This puts the 60 kWh battery for the Model 3 RWD at around $1,800. That's not bad at all. After a couple of hundred thousand miles in my car, I'd be willing to pay $1,800 to get a brand-new battery. It gets cheaper to replace the smaller the car, and this alleviates a primary concern of those buying an EV - the battery. Despite Elon Musk and Tesla reassuring that the latest batteries can go hundreds of thousands of miles or more, people still have this worry.

If you really want to look forward to cheap batteries that cost almost nothing, consider the 15% per year decline from $30 in 2036 to 2050. You get a price per kWh of $3 in 2050. That means a Model 3 RWD battery would cost about $180 + a little labor and assembly. That is true abundance from where we are today, with the same 60 kWh battery pack costing about $8,000 today.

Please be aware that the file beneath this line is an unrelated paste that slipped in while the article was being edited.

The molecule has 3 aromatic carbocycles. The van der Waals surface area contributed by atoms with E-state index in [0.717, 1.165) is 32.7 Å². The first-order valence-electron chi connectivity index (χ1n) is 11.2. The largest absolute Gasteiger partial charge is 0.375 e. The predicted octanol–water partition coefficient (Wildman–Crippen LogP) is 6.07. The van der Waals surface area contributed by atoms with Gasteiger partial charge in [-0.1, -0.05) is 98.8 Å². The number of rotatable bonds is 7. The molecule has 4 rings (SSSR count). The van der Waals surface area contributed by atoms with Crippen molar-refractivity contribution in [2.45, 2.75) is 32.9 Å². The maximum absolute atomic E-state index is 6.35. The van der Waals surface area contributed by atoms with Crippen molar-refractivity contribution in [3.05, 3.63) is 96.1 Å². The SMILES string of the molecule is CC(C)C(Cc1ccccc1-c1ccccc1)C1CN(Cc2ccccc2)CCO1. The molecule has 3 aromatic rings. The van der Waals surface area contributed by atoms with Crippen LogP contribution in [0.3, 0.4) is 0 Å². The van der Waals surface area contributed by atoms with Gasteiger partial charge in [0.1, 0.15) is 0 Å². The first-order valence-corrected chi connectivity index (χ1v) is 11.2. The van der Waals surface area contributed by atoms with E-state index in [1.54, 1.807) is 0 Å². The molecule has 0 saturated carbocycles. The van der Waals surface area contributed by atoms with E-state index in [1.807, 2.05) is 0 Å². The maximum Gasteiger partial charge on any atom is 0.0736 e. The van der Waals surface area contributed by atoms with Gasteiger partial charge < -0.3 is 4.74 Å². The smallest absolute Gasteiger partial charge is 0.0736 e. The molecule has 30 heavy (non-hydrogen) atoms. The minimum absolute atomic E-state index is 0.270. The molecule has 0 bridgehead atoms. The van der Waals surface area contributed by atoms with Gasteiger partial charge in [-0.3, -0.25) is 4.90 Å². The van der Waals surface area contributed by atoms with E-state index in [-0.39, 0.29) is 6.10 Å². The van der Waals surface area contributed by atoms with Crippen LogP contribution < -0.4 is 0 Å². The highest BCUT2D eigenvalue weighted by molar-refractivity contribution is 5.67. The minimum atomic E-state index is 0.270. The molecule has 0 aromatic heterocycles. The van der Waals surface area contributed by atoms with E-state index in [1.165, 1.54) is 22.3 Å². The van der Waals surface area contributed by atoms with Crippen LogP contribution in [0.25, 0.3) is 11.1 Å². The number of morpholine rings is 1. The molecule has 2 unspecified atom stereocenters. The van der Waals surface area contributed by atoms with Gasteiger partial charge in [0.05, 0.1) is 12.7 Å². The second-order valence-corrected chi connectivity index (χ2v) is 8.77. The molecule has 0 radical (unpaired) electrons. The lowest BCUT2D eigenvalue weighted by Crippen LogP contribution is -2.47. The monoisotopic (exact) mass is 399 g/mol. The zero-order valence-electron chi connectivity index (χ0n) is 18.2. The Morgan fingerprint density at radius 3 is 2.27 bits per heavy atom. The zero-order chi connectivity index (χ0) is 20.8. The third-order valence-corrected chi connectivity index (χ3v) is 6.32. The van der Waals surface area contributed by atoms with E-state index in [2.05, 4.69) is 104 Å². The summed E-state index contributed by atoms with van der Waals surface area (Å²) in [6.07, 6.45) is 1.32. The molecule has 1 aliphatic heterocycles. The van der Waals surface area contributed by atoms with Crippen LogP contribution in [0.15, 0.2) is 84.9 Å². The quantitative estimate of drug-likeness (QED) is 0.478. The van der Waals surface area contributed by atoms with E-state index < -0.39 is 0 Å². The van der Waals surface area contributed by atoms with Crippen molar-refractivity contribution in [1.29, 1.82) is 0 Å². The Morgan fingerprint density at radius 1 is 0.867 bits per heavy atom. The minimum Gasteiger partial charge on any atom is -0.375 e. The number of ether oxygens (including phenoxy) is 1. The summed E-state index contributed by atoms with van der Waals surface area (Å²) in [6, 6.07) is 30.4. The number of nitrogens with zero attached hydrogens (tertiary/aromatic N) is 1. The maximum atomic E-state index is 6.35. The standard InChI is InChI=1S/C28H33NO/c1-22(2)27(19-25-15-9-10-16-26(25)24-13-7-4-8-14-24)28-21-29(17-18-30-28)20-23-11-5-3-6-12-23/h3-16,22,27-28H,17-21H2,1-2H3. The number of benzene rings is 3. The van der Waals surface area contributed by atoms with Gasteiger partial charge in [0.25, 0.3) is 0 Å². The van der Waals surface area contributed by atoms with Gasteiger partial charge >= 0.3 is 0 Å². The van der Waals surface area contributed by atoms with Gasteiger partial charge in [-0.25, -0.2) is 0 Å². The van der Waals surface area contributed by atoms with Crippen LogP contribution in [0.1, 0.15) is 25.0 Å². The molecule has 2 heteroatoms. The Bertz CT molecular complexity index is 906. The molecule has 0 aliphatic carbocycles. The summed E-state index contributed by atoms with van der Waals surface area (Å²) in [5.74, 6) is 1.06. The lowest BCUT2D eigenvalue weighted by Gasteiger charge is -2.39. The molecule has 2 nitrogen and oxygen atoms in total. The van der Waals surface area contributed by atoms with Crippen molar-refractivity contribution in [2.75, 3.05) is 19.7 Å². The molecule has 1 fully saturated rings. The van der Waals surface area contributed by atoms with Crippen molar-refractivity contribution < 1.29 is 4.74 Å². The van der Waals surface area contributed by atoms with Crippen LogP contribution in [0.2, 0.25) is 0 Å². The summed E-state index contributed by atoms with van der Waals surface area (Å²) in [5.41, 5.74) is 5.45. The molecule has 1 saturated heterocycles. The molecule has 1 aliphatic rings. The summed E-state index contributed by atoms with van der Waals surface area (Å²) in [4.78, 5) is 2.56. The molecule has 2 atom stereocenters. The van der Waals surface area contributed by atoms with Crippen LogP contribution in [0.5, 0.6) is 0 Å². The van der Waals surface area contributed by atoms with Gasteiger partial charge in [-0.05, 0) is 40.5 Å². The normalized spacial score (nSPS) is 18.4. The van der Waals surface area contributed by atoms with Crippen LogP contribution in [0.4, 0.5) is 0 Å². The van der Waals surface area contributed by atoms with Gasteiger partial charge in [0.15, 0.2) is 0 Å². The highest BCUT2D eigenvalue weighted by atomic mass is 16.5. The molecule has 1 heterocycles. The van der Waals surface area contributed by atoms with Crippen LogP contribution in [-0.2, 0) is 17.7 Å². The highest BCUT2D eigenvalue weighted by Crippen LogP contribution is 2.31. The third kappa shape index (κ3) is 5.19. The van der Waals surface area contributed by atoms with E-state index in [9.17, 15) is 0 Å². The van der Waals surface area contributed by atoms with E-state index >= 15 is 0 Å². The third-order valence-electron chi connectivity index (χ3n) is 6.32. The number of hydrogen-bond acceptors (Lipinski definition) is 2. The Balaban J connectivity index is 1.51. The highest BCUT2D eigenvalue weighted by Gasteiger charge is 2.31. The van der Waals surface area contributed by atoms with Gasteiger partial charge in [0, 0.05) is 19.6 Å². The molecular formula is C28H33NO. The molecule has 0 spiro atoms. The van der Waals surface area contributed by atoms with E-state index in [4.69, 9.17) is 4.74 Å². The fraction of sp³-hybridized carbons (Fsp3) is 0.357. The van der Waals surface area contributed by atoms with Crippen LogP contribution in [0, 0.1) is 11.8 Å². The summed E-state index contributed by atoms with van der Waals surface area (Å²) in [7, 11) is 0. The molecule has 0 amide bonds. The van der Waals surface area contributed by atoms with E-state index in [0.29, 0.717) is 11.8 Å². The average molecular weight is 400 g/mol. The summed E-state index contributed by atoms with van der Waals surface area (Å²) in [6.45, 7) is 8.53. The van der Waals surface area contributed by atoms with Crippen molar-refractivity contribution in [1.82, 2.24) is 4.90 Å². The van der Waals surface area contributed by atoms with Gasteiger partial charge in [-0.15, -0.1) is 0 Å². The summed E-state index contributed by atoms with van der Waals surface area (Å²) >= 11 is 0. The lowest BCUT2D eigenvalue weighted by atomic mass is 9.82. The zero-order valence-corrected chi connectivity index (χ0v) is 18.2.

In a few decades, batteries for EVs will be a cheap commodity that is abundant for everyone. Battery kWh cost declines will drive down the costs of EVs significantly, as well as drive down the cost for a battery replacement - which many potential EV buyers are concerned about today.

When it costs a couple of hundred bucks to change your EV battery to a brand new one, I don't think people are going to be worried too much about that at all!

Further in the future, the batteries are going to cost pennies on the dollar, but by that time, I wouldn't be surprised if a newer and more efficient source of energy is discovered.